The Progressive Student Alliance and Student Climate Union organized a sit-in on Election Day in McClain Hall from 8:30 a.m. to 6 p.m.
Junior Will Henrickson, founder of SCU and one of the organizers of the sit-in, said prior to the event the SCU started a petition that had 865 signatures as of Nov. 4. Henrikson met with Janet Gooch, vice president for academic affairs and provost, to request that classes be cancelled Nov. 3 because of the election. When his request was denied, the next step he took was planning the sit-in. AJ Barnum, secretary of PSA and member of SCU, said the sit-in was a way for students to channel their frustration about how the petition was ignored by the Truman administration.
“The point of the sit-in and what we hope to accomplish is one: tell the administration that voting rights are not something that can just be toyed with; two: create a culture of student solidarity and power consolidation that students know that there are groups and people on this campus that care about what they think, who care about how they feel, and care about like making their voice heard,” Henrickson said.
Gooch said the University calendar is made up to two years in advance and has to be approved by the Board of Governors, making it very difficult to cancel a day of classes. Gooch said cancelling classes would have been especially difficult because the adjusted fall semester calendar already had to be brought before and approved by the Board of Governors.
Instead, an email was sent to students, encouraging them to vote and providing information about polling locations and hours. The email linked to a resolution passed by the Student Senate that encouraged professors to cancel classes or at least minimize assignments for that day. A polling station was provided for students registered in Adair county, and staff was given three hours of excused time off to vote. Polling hours extended to before and after typical workday hours, so Gooch said students and staff should have had enough time to vote.
“Now I know if you didn’t change your voter registration and you didn’t arrange for a mail-in vote, that would make it more difficult, but that is the responsibility of the voter, and so I don’t feel like it’s the University’s responsibility to allow you to vote if you didn’t do everything in your capacity to make your vote happen,” Gooch said.
Prior to the sit-in, Henrickson spoke with the Truman Department of Public Safety in order to carry out the event safely. He did not speak with the administration, because he thought they would have advised against the sit-in. In order to raise awareness for the event, members of the SCU and PSA created signs and handed out flyers. These measures were taken in addition to social media posts made by the SCU and PSA.
During the sit-in, the College Republicans approached members of the PSA and SCU to start a conversation and clear up some confusion about the sit-in.
Barnum said they felt the conversation was not constructive and the College Republicans’ questions seemed argumentative. Barnum ended up walking away from the conversation out of frustration.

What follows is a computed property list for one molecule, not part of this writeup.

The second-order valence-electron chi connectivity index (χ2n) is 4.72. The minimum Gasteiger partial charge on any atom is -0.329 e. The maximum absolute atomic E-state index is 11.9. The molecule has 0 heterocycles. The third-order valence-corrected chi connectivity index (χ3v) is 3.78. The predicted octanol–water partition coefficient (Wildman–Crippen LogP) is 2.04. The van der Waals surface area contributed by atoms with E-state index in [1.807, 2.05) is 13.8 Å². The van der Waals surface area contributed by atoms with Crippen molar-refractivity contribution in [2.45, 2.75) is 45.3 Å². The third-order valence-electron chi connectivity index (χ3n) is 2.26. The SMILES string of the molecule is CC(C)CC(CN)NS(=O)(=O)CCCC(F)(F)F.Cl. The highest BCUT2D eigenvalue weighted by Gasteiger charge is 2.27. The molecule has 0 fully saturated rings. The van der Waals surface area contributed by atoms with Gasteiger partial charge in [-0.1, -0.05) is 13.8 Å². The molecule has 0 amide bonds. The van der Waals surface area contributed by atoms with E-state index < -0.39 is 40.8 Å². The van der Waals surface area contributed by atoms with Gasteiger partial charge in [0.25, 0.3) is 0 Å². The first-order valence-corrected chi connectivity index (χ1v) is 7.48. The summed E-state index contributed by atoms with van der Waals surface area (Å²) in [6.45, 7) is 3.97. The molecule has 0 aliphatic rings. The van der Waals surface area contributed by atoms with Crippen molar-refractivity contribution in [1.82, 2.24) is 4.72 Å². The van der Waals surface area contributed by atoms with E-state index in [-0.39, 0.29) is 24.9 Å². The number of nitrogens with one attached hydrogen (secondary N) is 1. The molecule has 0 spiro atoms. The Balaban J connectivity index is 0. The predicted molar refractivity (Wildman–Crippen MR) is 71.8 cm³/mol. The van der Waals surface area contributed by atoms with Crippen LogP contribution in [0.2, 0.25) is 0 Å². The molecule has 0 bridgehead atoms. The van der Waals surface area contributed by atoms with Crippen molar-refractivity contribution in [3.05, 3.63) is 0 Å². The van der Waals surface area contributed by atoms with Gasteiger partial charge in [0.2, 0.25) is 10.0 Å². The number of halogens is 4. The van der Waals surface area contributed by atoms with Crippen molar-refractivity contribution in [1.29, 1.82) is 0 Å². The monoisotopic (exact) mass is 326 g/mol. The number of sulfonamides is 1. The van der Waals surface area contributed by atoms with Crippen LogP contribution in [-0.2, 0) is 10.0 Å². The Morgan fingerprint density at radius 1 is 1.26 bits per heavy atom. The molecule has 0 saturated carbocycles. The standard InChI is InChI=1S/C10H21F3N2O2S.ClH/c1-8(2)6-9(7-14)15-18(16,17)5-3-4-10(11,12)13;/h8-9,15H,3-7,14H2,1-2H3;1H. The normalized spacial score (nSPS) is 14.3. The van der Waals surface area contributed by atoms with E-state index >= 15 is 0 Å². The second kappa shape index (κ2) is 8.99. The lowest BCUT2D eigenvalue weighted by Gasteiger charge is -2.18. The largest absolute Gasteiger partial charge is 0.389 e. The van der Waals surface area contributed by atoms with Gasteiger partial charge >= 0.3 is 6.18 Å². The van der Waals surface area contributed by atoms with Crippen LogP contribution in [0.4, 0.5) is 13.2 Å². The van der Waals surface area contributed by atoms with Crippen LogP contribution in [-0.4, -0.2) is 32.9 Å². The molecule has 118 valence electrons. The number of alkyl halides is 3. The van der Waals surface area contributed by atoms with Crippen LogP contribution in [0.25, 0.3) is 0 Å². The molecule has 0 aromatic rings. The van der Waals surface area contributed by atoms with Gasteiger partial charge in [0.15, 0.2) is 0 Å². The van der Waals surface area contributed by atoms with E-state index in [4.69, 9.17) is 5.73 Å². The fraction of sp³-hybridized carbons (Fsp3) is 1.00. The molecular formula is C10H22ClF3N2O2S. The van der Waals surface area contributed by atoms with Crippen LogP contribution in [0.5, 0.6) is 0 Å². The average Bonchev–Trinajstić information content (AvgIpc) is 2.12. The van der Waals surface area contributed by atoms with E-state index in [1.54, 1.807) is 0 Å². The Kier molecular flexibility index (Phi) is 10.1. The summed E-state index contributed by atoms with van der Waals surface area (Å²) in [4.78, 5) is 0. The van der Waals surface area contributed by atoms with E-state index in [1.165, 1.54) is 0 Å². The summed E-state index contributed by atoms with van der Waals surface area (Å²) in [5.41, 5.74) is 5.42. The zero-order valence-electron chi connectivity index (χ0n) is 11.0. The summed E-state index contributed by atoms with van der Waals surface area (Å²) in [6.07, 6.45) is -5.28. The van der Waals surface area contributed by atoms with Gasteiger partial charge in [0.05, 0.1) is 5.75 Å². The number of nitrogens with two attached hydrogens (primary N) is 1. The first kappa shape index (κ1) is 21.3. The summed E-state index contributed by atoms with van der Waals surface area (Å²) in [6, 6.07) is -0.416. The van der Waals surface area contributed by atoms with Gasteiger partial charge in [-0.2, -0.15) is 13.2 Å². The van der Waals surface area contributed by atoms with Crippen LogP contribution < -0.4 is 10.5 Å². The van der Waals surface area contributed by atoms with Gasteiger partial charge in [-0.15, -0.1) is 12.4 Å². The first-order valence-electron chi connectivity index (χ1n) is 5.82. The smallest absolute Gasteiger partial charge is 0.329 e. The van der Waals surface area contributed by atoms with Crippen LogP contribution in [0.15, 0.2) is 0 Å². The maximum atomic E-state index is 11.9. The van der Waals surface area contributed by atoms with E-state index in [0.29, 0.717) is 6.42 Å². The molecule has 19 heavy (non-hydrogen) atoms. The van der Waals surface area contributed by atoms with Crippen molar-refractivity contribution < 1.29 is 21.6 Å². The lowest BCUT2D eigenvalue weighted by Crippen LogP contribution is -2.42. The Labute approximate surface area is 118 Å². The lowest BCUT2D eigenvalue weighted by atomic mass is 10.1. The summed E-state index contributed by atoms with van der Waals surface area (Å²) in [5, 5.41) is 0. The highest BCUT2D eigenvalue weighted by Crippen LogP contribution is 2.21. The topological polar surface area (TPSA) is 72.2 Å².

Sophomore Nick Dolson, member of the College Republicans and part of the conversation at the sit-in, said the point was not to create disagreement.
“We just bounced ideas back and forth about what can we do to maybe improve the mail-in voting system, like we could declare a national holiday on Election Day, that kind of thing,” Dolson said. “I felt it was pretty respectful as well, there weren’t any arguments.”
Barnum said that overall, the sit-in had more support from students — it seemed — than opposition.
Henrickson said one of the reasons behind the sit-in was to hold the administration accountable. He said he recognizes that the Truman administration is in a difficult position, and believes that Truman is a good institution, but thinks it could be better. He said the sit-in was not an attack on Truman faculty, but was a way to start a conversation.
Gooch said Truman has never cancelled classes on an Election Day before, and it was not up for consideration when creating the calendar for the fall 2020 school year. Gooch said she wasn’t sure if classes would get canceled for future Election Days. She pointed out that government offices and most workplaces continue to require employees to work.
Another reason that classes were not canceled was because of the accreditation hours Truman is required to provide by the Higher Learning Commission. If classes were canceled on Election Day, they would have had to add another day of school to the semester.
Barnum and Henrickson both mentioned that by the time of the sit-in it was too late for the administration to cancel classes, but that they hoped to encourage the administration to cancel classes in future election years.
Henrickson said he recognized that this was a difficult semester for the administration to give students an extra day off. The severity of the pandemic, which caused the lack of breaks in the semester, means it is especially important for students to be able to vote in the election, Henrickson said.
“If I believe at any level from local to federal that my officials are not competent enough to handle this pandemic, I need to be allowed to vote for them or to vote them out, because the way I see it, if things remain the same after this election because not enough people can vote to change the system, we’re going to be right back here doing the same thing in the fall of ‘21,” Henrickson said.
Gooch said she saw the student petition and sit-in, and that she appreciated the message they were sending.
“Again, I was excited about the level of enthusiasm about this, and I could really tell that students wanted to vote and wanted to be engaged in this election, and I’m really glad about that, that ultimately the message that our students are engaged and care about the world,” Gooch said, “That to me was the most important aspect of all this.”